When Professor of Material Engineering Nitin Padture arrived at Brown in 2012, he felt his past research had been significant, but that he could start using research to also make a difference. Given the demand for renewable energy, Padture and his team turned to the field of photovoltaics, in which they saw the opportunity to make a strong impact.
In recognition of the team’s work thus far, the National Science Foundation awarded Padture and his interdisciplinary team a $4 million grant last month.The grant will allow them to build on their exploration of solar energy and launch an outreach program.
Padture points to data from the Department of Energy, which indicates that solar power alone has the potential to fill the demand for renewable energy sources.
According to the data, solar energy could theoretically produce 80,000 gigawatts of electricity per year in the United States, up from the 7.3 gigawatts that are produced today.
But cost remains a continued barrier. Though the cost of silicon solar cells has declined from $60 per watt in 1970 to $1 per watt today and is projected to fall to 50 cents per watt by 2020, fossil fuels like coal cost a mere five cents per watt.
Padture said material scientists can play a role in lowering these costs if they are able to develop solar cells that are cheaper than the prevalent silicon-based solar cells and increase the efficiency with which they convert sunshine into electricity.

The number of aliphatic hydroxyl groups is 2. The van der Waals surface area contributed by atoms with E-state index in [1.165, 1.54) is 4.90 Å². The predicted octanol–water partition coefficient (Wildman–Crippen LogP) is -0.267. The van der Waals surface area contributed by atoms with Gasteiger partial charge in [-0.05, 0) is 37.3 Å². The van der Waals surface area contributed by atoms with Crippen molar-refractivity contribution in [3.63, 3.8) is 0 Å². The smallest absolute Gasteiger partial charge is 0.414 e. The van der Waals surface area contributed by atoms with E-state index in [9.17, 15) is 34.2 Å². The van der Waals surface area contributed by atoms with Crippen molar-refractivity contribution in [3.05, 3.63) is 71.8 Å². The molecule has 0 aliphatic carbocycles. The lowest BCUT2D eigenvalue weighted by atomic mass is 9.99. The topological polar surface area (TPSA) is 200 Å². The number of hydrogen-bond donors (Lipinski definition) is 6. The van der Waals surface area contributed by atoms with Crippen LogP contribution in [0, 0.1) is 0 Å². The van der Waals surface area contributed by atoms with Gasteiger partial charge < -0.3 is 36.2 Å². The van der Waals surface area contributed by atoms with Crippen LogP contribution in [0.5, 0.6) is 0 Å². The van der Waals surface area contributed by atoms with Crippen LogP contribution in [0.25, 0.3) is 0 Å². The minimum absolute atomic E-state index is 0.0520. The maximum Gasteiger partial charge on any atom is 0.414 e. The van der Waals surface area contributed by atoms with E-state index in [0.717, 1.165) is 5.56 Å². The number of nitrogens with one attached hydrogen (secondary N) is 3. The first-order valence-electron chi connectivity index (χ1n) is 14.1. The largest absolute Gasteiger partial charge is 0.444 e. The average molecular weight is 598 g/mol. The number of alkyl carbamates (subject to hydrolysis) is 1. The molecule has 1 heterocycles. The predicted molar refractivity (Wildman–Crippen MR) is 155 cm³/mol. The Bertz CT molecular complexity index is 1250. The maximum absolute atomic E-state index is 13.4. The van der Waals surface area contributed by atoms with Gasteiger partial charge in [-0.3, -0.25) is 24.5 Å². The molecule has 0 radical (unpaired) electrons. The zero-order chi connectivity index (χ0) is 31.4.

But “these types of problems need interdisciplinary solutions,” he added. To this end, the team includes University faculty and students from a range of departments, and they will collaborate with Nebraska Lincoln Laboratory and partner with Toogaloo College and Rhode Island College.
One facet of Padture’s research has focused on perovskite — a type of crystal structure — as a material for building solar cells. Perovskite is less expensive than silicon and in recent years the solar panels made from this material have become more efficient.
A graduate student in Padture’s lab, Yuanyuan Zhou GS, developed a method to create perovskite crystals at room temperature rather than at higher temperatures, thus utilizing less energy.
Moving forward, the researchers hope to movebeyond the tiny panels designed for research use and make perovskite panels at a size scalable for large-scale manufacturing.
Perovskite panels can also be made in various colors and as thin as one-thousandth the width of a strand of hair, making it possible for people to use them in windows or inconspicuously attach them to the sides of buildings, he said.
In addition to supporting research students and equipment, the grant will fund outreach to primary and secondary schools and support the establishment of public lectures on energy-related topics.
“This is just the beginning,” Padture said. “This gives us the traction to leverage more resources to expand photovoltaics research in Rhode Island.”
Shanhui Fan, professor of electrical engineering at Stanford University, said there are “concerns about reliability” regarding perovskite solar cells that researchers are trying to tackle. Perovskite solar cells are a promising area for research because of gains in efficiency, he said, adding that his own research on solar efficiency is complementary to the project.